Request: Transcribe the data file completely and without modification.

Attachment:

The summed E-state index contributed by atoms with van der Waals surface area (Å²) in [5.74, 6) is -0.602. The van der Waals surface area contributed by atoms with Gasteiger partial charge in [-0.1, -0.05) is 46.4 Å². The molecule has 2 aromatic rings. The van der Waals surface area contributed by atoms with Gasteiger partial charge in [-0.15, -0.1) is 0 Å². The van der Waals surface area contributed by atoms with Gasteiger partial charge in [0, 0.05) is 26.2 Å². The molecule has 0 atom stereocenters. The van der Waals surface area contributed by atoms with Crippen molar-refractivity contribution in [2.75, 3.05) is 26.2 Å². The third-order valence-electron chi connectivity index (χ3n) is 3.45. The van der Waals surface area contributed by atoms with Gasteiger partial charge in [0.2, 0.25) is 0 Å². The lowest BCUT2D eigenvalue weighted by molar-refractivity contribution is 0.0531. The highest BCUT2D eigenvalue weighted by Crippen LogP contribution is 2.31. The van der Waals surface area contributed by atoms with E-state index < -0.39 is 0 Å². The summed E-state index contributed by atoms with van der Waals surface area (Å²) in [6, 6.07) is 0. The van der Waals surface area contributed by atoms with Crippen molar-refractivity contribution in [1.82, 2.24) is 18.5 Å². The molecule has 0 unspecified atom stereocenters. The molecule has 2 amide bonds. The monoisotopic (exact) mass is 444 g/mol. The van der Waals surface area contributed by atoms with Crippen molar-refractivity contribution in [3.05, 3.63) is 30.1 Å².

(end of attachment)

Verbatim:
The summed E-state index contributed by atoms with van der Waals surface area (Å²) in [5.74, 6) is -0.602. The van der Waals surface area contributed by atoms with Gasteiger partial charge in [-0.1, -0.05) is 46.4 Å². The molecule has 2 aromatic rings. The van der Waals surface area contributed by atoms with Gasteiger partial charge in [-0.15, -0.1) is 0 Å². The van der Waals surface area contributed by atoms with Gasteiger partial charge in [0, 0.05) is 26.2 Å². The molecule has 0 atom stereocenters. The van der Waals surface area contributed by atoms with Crippen molar-refractivity contribution in [2.75, 3.05) is 26.2 Å². The third-order valence-electron chi connectivity index (χ3n) is 3.45. The van der Waals surface area contributed by atoms with Gasteiger partial charge in [0.2, 0.25) is 0 Å². The lowest BCUT2D eigenvalue weighted by molar-refractivity contribution is 0.0531. The highest BCUT2D eigenvalue weighted by Crippen LogP contribution is 2.31. The van der Waals surface area contributed by atoms with E-state index < -0.39 is 0 Å². The summed E-state index contributed by atoms with van der Waals surface area (Å²) in [6, 6.07) is 0. The van der Waals surface area contributed by atoms with Crippen molar-refractivity contribution in [1.82, 2.24) is 18.5 Å². The molecule has 0 unspecified atom stereocenters. The molecule has 2 amide bonds. The monoisotopic (exact) mass is 444 g/mol. The van der Waals surface area contributed by atoms with Crippen molar-refractivity contribution in [3.05, 3.63) is 30.1 Å².